Preparing the Ugandan Traditional meal.
Our main visit here was all about the famous traditional meal, the Luwombo and how it is prepared. The luwombo is a typical Ugandan traditional meal prepared all together wrapped in banana leaves, tied and steamed all together in a saucepan. The scent of the meals in the banana leaves that steams out when opened is irresistible and mouth watering. This is a kind of meal prepared on most traditional ceremonies like the introduction where a man is being introduced to a woman’s family or when asking for a hand in marriage or any other traditional ceremony. It’s a traditional and occasional meal.
When we arrived at my wife’s village home who also doubles as the Director at Auto Rental Uganda car hire and self drive safaris. We were welcomed by my wife and her mother. In our local traditional belief’s we command a lot of respect towards our mothers and the reverse is true. We are not supposed to share a house, toilet or even get so close to each other. She commands a lot of respect for the fact that I’m married to her daughter and so she isn’t comfortable neither shaking my hands nor hugging me. Usually she stays meters away from me and greets me from a distance. For this matter and to keep our traditional customs, I decided to hand over my guiding part to my wife to take over. Kerry looking at us probably thought we were into some kind of comedy but good enough he understood it right.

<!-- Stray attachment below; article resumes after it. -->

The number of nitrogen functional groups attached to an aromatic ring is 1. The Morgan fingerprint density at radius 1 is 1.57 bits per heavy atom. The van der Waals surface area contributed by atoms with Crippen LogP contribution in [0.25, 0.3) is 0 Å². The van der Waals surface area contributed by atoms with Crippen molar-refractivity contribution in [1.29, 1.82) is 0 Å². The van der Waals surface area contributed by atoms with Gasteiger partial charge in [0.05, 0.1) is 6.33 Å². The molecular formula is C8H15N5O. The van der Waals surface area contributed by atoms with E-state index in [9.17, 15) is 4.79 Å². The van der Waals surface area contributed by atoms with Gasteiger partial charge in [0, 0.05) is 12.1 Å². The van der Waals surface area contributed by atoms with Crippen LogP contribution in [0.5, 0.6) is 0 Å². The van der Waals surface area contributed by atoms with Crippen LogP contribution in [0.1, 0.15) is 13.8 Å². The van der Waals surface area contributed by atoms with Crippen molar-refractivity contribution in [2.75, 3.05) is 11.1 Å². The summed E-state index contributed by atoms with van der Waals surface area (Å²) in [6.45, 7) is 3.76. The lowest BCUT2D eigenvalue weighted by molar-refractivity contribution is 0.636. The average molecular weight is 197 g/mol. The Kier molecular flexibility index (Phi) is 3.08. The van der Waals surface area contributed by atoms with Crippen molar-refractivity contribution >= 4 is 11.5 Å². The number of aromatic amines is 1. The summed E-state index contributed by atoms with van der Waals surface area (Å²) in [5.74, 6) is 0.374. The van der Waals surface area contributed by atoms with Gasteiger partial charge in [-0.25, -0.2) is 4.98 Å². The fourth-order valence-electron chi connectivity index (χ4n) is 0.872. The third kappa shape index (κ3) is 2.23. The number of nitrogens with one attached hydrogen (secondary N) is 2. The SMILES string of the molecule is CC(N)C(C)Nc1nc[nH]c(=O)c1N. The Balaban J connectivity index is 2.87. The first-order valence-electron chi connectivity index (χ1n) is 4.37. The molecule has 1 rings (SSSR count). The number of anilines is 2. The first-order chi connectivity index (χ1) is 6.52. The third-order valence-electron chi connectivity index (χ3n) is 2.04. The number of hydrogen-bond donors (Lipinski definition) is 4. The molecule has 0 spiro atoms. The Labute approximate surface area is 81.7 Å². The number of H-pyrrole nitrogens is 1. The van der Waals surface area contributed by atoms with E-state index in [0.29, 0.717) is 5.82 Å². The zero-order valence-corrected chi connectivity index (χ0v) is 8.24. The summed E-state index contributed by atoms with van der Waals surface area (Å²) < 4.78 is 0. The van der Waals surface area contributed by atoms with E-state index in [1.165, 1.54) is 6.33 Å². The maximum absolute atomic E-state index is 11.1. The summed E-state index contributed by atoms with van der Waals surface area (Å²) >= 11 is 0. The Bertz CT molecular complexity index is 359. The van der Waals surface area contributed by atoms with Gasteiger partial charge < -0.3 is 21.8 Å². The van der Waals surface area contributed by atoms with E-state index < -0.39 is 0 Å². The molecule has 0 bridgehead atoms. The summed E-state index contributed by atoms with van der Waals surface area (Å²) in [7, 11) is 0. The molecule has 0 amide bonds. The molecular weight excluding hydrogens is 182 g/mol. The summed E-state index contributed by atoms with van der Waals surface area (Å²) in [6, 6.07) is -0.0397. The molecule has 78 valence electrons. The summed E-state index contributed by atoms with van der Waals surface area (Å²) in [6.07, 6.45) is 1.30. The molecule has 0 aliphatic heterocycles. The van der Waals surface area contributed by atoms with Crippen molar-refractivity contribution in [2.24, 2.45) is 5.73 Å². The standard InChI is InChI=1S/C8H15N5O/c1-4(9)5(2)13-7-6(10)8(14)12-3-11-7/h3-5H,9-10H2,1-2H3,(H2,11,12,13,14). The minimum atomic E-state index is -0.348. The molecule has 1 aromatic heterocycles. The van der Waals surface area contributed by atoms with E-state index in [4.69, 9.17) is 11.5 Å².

Because we were a little bit late, we checked in to his new home and in a min was a chicken craw, tied its legs and headed to butcher its head off. “would you be so kind cut off this chickens head” my wife asked terry. This American tour guide was just looking in amazementon how the hell is going to cut this out. Finally they did cut the chickens head off and used hot water to tactfully remove the feathers off. Kerry was guided on cutting the chicken, prepared the banana leaves, peeled the matooke, wrapped everything as it is done and started the cooking part. We did have to wait for about 4 good hours until the food was ready to be eaten. We did engage each other with all the members of family on the different traditional customs of Africans and Americans just as we passed time and waited for the food steam up.
On preparation, we served and ate as family. Kerry did try using his hands but that wasn’t easy and was excused to use the fork and knife. Well that meal is always delicious and there Kerry loved it as well. After meals, I had to leave and find a hotel to sleep because I wouldn’t spend a night in my mother in-laws home or still share one roof but my wife was at home and Kerry still felt at home. “I had a good time with your wife’s family and yes we shared a lot after you had left” Kerry said in the morning. I picked up Kerry in the morning and we started to drive back to kampala for an appointment with one Dragu he was supposed to meet and help out for a charity visit in masaka. The remaining part of me was to drive as part of my work was done here.
Not so many people request for such local authentic experiences but it is a growing demand from our clients that have traveled with us. It is of no doubt that Kerry did love this and happily wrote us a review on Trip Advisor the worlds travel site and also watch us go down the traditional kiga dance on Youtube and has promised to return to Uganda for more authentic experiences.
Did this interest you, are you in for an authentic local experience and need to discover the true African experience? Drop us a mail and we will be more than happy to introduce to you the true African life of the local persons.